What Car? Technology Award 2020

What Car? Technology Award 2020

Winner

Subaru Forester DriverFocus

Subaru’s ‘DriverFocus’ Driver Monitoring System (DMS) has been named as the winner of the 2020 What Car? Car of the Year Technology Award, ensuring driver vigilance remains centre stage at a time when automated technology is changing the relationship between motorists and their vehicles.

Subaru’s DriverFocus system features a dashboard-mounted camera and infrared sensor which uses facial recognition software to monitor eye movements while driving. The system detects if the driver tries to use their mobile device, if their gaze is wandering, or if they are falling asleep. It sounds a warning alert which gets louder the longer the situation endures.

It also offers great comfort and convenience benefits to motorists. Matthew Avery, Thatcham Research director of research comments: “It can identify individual drivers and pre-set comfort systems accordingly, creating a more seamless integration into the vehicle’s operating environment. The car essentially knows you as an individual and is ready for you when you get in.”

Watch as he takes to the test track with What Car? consumer editor Claire Evans, to show why it was a worthy winner.

What Car? Technology Award 2020
Runners Up
BMW

Drive Recorder

Runner up for the Thatcham Research-sponsored What Car? Technology Award is the BMW Drive Recorder. It uses integrated cameras to record video footage from different points around the vehicle, before saving them for USB export or later viewing on the control display. In the event of a collision, footage of the 20 seconds leading up to impact – and the 20 seconds after it – is saved automatically, providing video evidence of the incident.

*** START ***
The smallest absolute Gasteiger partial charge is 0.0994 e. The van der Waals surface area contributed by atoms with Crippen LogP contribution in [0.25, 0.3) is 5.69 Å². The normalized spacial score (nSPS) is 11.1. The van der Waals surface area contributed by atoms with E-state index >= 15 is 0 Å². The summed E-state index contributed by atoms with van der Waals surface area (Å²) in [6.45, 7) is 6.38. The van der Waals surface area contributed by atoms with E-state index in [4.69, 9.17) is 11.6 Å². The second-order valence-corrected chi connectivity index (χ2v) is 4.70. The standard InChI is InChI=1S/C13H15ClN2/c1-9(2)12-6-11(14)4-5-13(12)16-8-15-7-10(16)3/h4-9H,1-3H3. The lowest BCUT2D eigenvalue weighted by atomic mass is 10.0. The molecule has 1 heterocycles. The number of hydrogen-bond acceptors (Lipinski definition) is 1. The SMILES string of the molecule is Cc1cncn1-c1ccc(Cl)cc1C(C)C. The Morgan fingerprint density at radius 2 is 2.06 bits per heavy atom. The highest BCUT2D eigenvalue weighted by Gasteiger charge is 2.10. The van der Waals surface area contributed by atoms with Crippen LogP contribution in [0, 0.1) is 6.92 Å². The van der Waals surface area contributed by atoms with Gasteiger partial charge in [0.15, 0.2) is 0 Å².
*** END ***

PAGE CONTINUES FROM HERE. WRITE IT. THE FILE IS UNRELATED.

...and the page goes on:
Avery comments, “This trend-setting tech from BMW enables drivers to record events, helping them to refute bogus claims. In the long term, in-vehicle data will only become more and more important as Automated Driving is ushered in.”
Hyundai

Centre-Side Airbag

Hyundai's centre console airbag is the Technology Award runner up. It expands into the space between driver and front-seat passenger in the event of a side impact, reducing the potential for head injuries caused by lateral movement between front seat occupants.

Avery comments, “This is a genuine step forward in ‘passive’ safety. Around 20% of fatal and serious injuries are caused not by the collision itself but by the resulting interaction between driver and front passenger. Mounting the airbag in the centre console segregates occupants to offer both thorax and head protection in lateral impacts.”

Land Rover's Ultra-Wideband radio technology for keyless entry

Land Rover’s ultra-wideband radio technology is employed on its keyless entry system.

Currently featured on the Discovery model, it employs ultra-wideband (UWB) technology to counter the threat of relay attacks. Keyless-car thieves can use digital devices to relay signals from car to key fob, tricking the vehicle into thinking it is in close proximity.

UWB tech uses a wide range of frequencies to transmit the codes needed to unlock the doors and start engine, giving thieves little chance to lock onto the signal and fool the vehicle.

What Car? Technology Award 2020
Other Entrants
Mazda

Driver Monitoring on Mazda 3 and CX-30

Part of the wider I-ACTIVSENSE array of safety technology, uses infrared camera and LED technology to monitor the driver’s eye width, blink rate, and facial expressions to determine levels of drowsiness and fatigue. Also monitors the driver’s line of sight and eye movements to assess whether they are paying attention to the road. Driver Monitoring sounds a warning alert if the situation becomes dangerous and will activate automated features such as braking to address the problem.

Avery says, “We believe DMS is the next big thing in safety technology. That Mazda is making this emerging technology available on an affordable vehicle is commendable.”

Mercedes-Benz

Route-Based Speed Adaptation on various models